Good comment on the ergonomic benefit, Elizabeth. Here's another ergonomic benefit. When my right hand leaves the keyboard to access my mouse, I have to return and make my index finger find the little bump on the J key (I'm a touch typist). Think of all the lost seconds in my career I have lost by doing this. This device means I never have to lose tactile sense of the keyboard.
Oh, gee, I wonder if it's possible to get a thumb cramp.
It's a good question, Rob. But I think there is still a use for a mouse in precision editing work, e.g., audio and video and photography. As you can tell from my handle (78RPM) I edit sound recordings of my huge 78RPM record collection going back to 1895. I also edit photos and drawings at the individual pixel level. For these applications, I need an accurate pointer. I just can't do this on a tablet because my fingertip is too big. Old fashioned I am, but I think the mouse and PC/Mac have some good years in their old age.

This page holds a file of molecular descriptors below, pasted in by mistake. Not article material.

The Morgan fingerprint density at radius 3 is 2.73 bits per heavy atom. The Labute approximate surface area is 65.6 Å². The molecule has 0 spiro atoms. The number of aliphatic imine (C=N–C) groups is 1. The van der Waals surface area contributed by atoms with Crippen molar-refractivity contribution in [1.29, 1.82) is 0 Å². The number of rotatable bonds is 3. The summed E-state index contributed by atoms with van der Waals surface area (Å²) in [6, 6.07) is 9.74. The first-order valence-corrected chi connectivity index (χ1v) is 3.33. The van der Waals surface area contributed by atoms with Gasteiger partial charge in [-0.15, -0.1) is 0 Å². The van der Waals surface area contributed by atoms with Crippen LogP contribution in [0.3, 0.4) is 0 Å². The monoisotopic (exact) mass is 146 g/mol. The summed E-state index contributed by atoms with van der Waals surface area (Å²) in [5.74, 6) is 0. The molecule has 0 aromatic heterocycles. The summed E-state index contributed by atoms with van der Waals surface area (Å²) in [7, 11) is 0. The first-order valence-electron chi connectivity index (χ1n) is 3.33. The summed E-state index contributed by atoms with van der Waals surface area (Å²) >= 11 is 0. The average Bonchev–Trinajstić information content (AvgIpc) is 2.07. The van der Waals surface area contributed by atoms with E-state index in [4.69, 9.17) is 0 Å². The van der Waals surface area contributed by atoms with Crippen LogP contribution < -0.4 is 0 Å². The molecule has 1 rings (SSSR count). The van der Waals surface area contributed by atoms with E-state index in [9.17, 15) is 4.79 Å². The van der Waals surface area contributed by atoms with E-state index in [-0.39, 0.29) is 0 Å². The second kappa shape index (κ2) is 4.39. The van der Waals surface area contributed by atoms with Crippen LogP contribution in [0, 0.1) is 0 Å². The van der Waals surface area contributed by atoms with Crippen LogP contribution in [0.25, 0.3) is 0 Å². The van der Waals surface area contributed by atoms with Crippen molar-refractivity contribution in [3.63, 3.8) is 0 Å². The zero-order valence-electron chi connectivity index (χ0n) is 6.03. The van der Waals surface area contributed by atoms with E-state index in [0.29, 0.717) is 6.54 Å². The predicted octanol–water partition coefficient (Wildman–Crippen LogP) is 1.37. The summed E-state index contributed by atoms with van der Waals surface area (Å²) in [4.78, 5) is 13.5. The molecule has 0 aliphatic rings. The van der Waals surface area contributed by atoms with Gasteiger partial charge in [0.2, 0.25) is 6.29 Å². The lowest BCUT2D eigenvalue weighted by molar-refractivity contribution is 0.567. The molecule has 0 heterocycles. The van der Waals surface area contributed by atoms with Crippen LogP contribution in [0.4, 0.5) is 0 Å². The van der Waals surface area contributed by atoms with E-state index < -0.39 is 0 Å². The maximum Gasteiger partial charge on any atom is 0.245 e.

What should be the perception of a product’s real-world performance with regard to the published spec sheet? While it is easy to assume that the product will operate according to spec, what variables should be considered, and is that a designer obligation or a customer responsibility? Or both?
Biomimicry has already found its way into the development of robots and new materials, with researchers studying animals and nature to come up with new innovations. Now thanks to researchers in Boston, biomimicry could even inform the future of electrical networks for next-generation displays.
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